Saturday, August 27, 2011

What's Your Cell Phone Backup Plan

In 2006 Congress passed legislation under the Warning Alert and Response Network Act (WARN) allowing the Federal government access to private cell phones to issue emergency warnings and alerts which resulted in the Personal Localized Alerting Network (PLAN). WARN requires cell phone provides to activate PLAN technology by April 2012. Participants that will offer PLAN prior to the deadline include Sprint, AT&T, Verizon, and T-Mobile.

PLAN allows authorized national, state or local government officials to send alerts via cell phone providers regarding public safety emergencies, such as a tornado or a terrorist threat. Cell phone providers push the alerts from cell towers to cell phones in the affected area. This technology ensures that emergency alerts do not get stuck in highly congested user areas.

PLAN enables government officials to target emergency alerts to specific geographic areas through cell towers which pushes the information to dedicated receivers in PLAN enabled cell phones. PLAN complements the existing Emergency Alert System implemented by the FCC and FEMA via media service providers.

Customers can opt out of the service but will still receive Presidential alerts even if their GPS locator is turned off. The PLAN technology will allow the messages to take precedence over regular phone calls or text messages so the alerts can get through. Messages will show up on the phone’s front screen, and arrive with a distinct ringtone or vibration. Three types of messages are included in PLAN: level 1 - messages from the President, level 2 - looming threats to safety, and level 3 - amber alerts about missing or abducted children. As of October 2010 the following cell phone providers participate in PLAN

During a natural disaster cell phone networks quickly get jammed and subscribers are unable to make phone calls. This happened recently with the earthquake that struck the east coast. During a disaster many people rely on cell phones or the internet. If your power is out your only other option is your cell phone. Government agencies are urging subscribers to send text messages instead of making phone calls during a natural disaster.

Using social media and text messages cannot replace voice communications and does not address the cell phone network load problems. If everyone is sending text messages that causes another increase in load and can cause delays in sending and receiving text messages. For people who don’t use social media or cell phones or people who live in rural areas where cell phone coverage is not available there is no way other for them to communicate. The U.S. needs to invest more money in technology to compete with other countries. Japan is working to use renewable energy for its cellphone tower network s with solar, wind or biomass which protects against power grid outages. Japan has also created a cooking pot that can cook food over a campfire and charge a cell phone at the same time which costs $300.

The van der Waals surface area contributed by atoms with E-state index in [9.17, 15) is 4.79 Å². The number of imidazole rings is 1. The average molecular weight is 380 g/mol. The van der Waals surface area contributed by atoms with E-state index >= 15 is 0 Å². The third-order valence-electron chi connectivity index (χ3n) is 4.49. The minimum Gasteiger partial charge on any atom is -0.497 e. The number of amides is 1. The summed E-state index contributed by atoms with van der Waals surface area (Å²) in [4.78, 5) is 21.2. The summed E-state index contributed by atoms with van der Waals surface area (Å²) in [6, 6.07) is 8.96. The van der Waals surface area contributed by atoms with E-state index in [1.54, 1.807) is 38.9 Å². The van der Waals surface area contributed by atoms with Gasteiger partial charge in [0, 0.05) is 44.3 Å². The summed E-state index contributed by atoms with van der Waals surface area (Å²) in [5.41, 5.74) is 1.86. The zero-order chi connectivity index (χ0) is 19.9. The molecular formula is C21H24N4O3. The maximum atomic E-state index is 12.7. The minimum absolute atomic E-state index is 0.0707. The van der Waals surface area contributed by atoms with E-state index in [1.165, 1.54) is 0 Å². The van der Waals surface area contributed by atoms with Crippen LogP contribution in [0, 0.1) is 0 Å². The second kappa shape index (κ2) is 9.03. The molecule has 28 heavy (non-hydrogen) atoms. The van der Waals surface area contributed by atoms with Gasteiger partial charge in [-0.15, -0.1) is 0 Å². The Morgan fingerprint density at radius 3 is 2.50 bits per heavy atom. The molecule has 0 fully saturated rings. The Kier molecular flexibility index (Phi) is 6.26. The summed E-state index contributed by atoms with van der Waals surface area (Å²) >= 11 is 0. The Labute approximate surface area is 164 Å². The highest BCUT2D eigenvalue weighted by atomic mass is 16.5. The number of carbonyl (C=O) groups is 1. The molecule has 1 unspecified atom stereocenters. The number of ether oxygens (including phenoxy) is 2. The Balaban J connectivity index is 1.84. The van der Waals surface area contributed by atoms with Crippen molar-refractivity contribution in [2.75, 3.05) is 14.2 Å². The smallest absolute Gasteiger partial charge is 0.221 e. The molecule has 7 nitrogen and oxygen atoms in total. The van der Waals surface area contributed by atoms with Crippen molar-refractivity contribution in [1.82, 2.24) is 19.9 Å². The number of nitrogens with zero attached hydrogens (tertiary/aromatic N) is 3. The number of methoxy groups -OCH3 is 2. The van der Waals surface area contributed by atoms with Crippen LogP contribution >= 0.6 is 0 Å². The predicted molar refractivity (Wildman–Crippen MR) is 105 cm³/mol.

If cell phone companies can provide their executives with million dollar salaries, bonus and perks each year, saved money by transferring their customer services departments to India and other countries, decreased their level of customer service, and made some staff reductions, why can’t they spend more money to upgrade their networks to provide better service to subscribers and handle increased loads during a natural disaster.

Here are 6 tips to prepare for phone interruptions during a natural disaster:
1. Disaster Plan. Create a disaster plan and test it periodically.
2. Don’t wait. Don’t wait until the last minute to take action. Prepare in advance and stay calm. Execute your disaster plan to minimize further damages and safety issues.
3. Communication Plan. Develop a communication plan to contact friends and family and test periodically.
4. Satellite phone. If you live areas that experience frequent natural disasters consider purchasing or renting a satellite phone which connects to satellites in space. They provide functionality similar to cell phones such as voice, paging alerts, messaging service and internet access. Coverage can include the world or specific regions. Prices ranges from $200 to $5,000 for the phone plus talk time ranging from $0.15 to $2.00 per minute.
5. Smartphones Apps. Use emergency communication smartphone applications such as Life360, Guardly, Emergency Distresss Beacon and Quake SOS to connect to family and friends or emergency service providers to identify your location and confirm your safety.
6. Emergency Alerts. Sign up to receive emergency alerts with your city or state government, local school or university, utility company or weather service. You can also sign up for the Emergency Email and Wireless Network to receive alerts from local, state and federal government agencies.

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